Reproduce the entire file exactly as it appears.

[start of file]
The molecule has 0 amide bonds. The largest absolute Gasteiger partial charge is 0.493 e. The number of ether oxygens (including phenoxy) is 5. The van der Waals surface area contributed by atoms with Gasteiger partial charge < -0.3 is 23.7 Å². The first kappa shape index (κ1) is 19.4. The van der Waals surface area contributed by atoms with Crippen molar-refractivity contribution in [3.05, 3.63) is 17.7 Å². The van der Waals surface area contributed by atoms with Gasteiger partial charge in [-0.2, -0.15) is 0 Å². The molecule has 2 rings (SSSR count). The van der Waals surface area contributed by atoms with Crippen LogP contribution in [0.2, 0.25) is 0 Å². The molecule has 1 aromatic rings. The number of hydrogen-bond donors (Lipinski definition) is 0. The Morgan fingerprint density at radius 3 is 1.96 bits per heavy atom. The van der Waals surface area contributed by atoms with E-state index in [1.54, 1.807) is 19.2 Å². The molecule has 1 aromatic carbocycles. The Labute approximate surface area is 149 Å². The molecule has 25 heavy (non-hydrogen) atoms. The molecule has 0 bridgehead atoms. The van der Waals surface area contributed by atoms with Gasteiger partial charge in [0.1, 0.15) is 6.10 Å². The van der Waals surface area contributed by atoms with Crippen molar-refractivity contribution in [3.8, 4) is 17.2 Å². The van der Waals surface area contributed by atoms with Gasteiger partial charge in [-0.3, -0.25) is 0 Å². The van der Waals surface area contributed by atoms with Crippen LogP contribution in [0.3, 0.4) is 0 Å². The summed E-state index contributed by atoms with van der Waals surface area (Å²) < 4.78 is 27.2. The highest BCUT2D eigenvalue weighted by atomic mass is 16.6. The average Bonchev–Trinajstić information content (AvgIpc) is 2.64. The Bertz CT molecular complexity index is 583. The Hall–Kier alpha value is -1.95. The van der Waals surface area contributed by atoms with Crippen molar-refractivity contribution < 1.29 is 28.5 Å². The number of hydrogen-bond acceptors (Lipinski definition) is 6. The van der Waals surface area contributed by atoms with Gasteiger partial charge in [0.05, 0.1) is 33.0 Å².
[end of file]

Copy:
The molecule has 0 amide bonds. The largest absolute Gasteiger partial charge is 0.493 e. The number of ether oxygens (including phenoxy) is 5. The van der Waals surface area contributed by atoms with Gasteiger partial charge < -0.3 is 23.7 Å². The first kappa shape index (κ1) is 19.4. The van der Waals surface area contributed by atoms with Crippen molar-refractivity contribution in [3.05, 3.63) is 17.7 Å². The van der Waals surface area contributed by atoms with Gasteiger partial charge in [-0.2, -0.15) is 0 Å². The molecule has 2 rings (SSSR count). The van der Waals surface area contributed by atoms with Crippen LogP contribution in [0.2, 0.25) is 0 Å². The molecule has 1 aromatic rings. The number of hydrogen-bond donors (Lipinski definition) is 0. The Morgan fingerprint density at radius 3 is 1.96 bits per heavy atom. The van der Waals surface area contributed by atoms with E-state index in [1.54, 1.807) is 19.2 Å². The molecule has 1 aromatic carbocycles. The Labute approximate surface area is 149 Å². The molecule has 25 heavy (non-hydrogen) atoms. The molecule has 0 bridgehead atoms. The van der Waals surface area contributed by atoms with Gasteiger partial charge in [0.1, 0.15) is 6.10 Å². The van der Waals surface area contributed by atoms with Crippen molar-refractivity contribution in [3.8, 4) is 17.2 Å². The van der Waals surface area contributed by atoms with Gasteiger partial charge in [-0.3, -0.25) is 0 Å². The van der Waals surface area contributed by atoms with Crippen LogP contribution in [0.3, 0.4) is 0 Å². The summed E-state index contributed by atoms with van der Waals surface area (Å²) < 4.78 is 27.2. The highest BCUT2D eigenvalue weighted by atomic mass is 16.6. The average Bonchev–Trinajstić information content (AvgIpc) is 2.64. The Bertz CT molecular complexity index is 583. The Hall–Kier alpha value is -1.95. The van der Waals surface area contributed by atoms with Crippen molar-refractivity contribution < 1.29 is 28.5 Å². The number of hydrogen-bond acceptors (Lipinski definition) is 6. The van der Waals surface area contributed by atoms with Gasteiger partial charge in [0.05, 0.1) is 33.0 Å².